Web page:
WINNIPEG - Nearly three weeks after the Manitoba government officially recognized the National Day for Truth and Reconciliation as a day of observance, Winnipeg’s executive policy committee has voted in favour of doing the same — and today the province is announcing $75,000 in funding to support events in the city and across the province.
Considered Mayor Brian Bowman’s “inner circle,” the EPC made the unanimous decision to take the day off on September 30, along with all city employees, to observe the day. Brian Bowman says the more than $1.7 million it will cost the city to fully observe the new holiday is worth every penny. The mayor explains, with Winnipeg having the largest urban Indigenous community in the country, all Winnipeggers will benefit from a response to the Truth and Reconciliation Commission’s Calls to Action.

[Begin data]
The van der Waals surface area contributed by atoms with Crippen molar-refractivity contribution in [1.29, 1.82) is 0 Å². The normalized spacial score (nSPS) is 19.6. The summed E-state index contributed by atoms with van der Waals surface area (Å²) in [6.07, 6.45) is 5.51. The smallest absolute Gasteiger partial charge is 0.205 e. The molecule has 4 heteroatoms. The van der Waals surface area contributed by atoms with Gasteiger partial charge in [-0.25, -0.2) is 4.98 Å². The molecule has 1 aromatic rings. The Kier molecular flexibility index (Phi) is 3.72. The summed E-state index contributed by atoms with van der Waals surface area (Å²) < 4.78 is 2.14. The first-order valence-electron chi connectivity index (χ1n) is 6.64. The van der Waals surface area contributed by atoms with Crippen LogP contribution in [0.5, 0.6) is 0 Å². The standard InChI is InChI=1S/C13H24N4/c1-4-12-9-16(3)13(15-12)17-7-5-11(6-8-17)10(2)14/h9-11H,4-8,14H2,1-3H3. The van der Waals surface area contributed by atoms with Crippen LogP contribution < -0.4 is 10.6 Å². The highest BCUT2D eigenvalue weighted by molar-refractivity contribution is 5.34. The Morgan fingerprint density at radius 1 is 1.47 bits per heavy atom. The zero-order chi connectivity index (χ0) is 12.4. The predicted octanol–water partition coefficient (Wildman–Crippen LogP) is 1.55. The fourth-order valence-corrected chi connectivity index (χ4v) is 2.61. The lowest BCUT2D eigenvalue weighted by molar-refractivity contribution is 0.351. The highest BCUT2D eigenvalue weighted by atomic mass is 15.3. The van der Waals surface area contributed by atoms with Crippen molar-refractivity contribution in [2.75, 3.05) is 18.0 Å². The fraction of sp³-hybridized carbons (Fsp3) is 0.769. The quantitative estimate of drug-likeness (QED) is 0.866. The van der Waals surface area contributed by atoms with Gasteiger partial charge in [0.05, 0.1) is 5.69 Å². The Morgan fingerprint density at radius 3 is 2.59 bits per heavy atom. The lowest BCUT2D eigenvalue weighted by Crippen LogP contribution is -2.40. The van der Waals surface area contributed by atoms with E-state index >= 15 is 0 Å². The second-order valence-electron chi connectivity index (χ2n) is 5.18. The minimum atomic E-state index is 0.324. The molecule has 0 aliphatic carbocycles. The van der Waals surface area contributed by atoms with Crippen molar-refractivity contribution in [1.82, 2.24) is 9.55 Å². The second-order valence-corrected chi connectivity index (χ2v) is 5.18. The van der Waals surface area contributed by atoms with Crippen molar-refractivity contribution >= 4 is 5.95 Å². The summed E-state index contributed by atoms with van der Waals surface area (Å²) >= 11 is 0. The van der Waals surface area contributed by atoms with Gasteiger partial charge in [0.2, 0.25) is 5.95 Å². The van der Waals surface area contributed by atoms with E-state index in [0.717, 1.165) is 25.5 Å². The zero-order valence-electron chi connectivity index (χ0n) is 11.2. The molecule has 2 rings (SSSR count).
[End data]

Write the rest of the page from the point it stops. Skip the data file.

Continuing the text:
The city’s public service says around 95 per cent of Winnipeg’s 10,000 employees would have been required to get the day off, they’re protected by collective agreements. The EPC vote would expand the holiday to allow the remaining five per cent — roughly 500 civic staff — to join their colleagues in being free to take part in events planned throughout the day.
The proposal will be voted on by city council next week.
Meanwhile, Indigenous Reconciliation Minister Alan Lagimodiere says the province is providing $75,000 to support events during Truth and Reconciliation Week from Monday, September 27 through Friday, October 1. The events will include performances and workshops by First Nations, Métis and Inuit artists and presenters. Lagimodiere says support for Winnipeg’s National Centre for Truth and Reconciliation programming will help Manitobans better understand how they can advance reconciliation.
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